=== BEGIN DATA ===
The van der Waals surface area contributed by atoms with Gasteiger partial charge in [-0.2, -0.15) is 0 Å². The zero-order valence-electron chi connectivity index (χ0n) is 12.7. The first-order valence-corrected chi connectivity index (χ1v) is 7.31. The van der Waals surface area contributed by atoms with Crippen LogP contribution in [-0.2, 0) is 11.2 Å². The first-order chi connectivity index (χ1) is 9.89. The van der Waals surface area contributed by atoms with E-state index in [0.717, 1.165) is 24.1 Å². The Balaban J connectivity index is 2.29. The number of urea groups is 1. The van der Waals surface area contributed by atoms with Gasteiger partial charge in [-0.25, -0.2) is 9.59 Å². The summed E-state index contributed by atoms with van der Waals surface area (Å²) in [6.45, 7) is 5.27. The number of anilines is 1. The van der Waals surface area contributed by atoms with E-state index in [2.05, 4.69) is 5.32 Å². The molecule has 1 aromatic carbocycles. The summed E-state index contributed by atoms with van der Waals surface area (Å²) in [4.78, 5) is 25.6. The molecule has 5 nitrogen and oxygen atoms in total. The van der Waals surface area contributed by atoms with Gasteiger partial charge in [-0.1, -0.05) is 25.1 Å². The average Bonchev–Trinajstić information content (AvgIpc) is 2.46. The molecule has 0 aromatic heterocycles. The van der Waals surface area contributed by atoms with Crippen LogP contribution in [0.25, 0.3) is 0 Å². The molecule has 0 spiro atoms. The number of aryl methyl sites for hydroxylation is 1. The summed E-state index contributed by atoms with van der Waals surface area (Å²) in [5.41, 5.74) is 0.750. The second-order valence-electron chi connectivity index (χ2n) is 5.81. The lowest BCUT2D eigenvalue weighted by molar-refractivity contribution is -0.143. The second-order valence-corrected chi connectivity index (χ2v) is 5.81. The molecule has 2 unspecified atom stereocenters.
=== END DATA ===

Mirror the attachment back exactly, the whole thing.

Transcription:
The van der Waals surface area contributed by atoms with Gasteiger partial charge in [-0.2, -0.15) is 0 Å². The zero-order valence-electron chi connectivity index (χ0n) is 12.7. The first-order valence-corrected chi connectivity index (χ1v) is 7.31. The van der Waals surface area contributed by atoms with Crippen LogP contribution in [-0.2, 0) is 11.2 Å². The first-order chi connectivity index (χ1) is 9.89. The van der Waals surface area contributed by atoms with E-state index in [0.717, 1.165) is 24.1 Å². The Balaban J connectivity index is 2.29. The number of urea groups is 1. The van der Waals surface area contributed by atoms with Gasteiger partial charge in [-0.25, -0.2) is 9.59 Å². The summed E-state index contributed by atoms with van der Waals surface area (Å²) in [6.45, 7) is 5.27. The number of anilines is 1. The van der Waals surface area contributed by atoms with E-state index in [2.05, 4.69) is 5.32 Å². The molecule has 1 aromatic carbocycles. The summed E-state index contributed by atoms with van der Waals surface area (Å²) in [4.78, 5) is 25.6. The molecule has 5 nitrogen and oxygen atoms in total. The van der Waals surface area contributed by atoms with Gasteiger partial charge in [-0.1, -0.05) is 25.1 Å². The average Bonchev–Trinajstić information content (AvgIpc) is 2.46. The molecule has 0 aromatic heterocycles. The van der Waals surface area contributed by atoms with Crippen LogP contribution in [0.25, 0.3) is 0 Å². The molecule has 0 spiro atoms. The number of aryl methyl sites for hydroxylation is 1. The summed E-state index contributed by atoms with van der Waals surface area (Å²) in [5.41, 5.74) is 0.750. The second-order valence-electron chi connectivity index (χ2n) is 5.81. The lowest BCUT2D eigenvalue weighted by molar-refractivity contribution is -0.143. The second-order valence-corrected chi connectivity index (χ2v) is 5.81. The molecule has 2 unspecified atom stereocenters.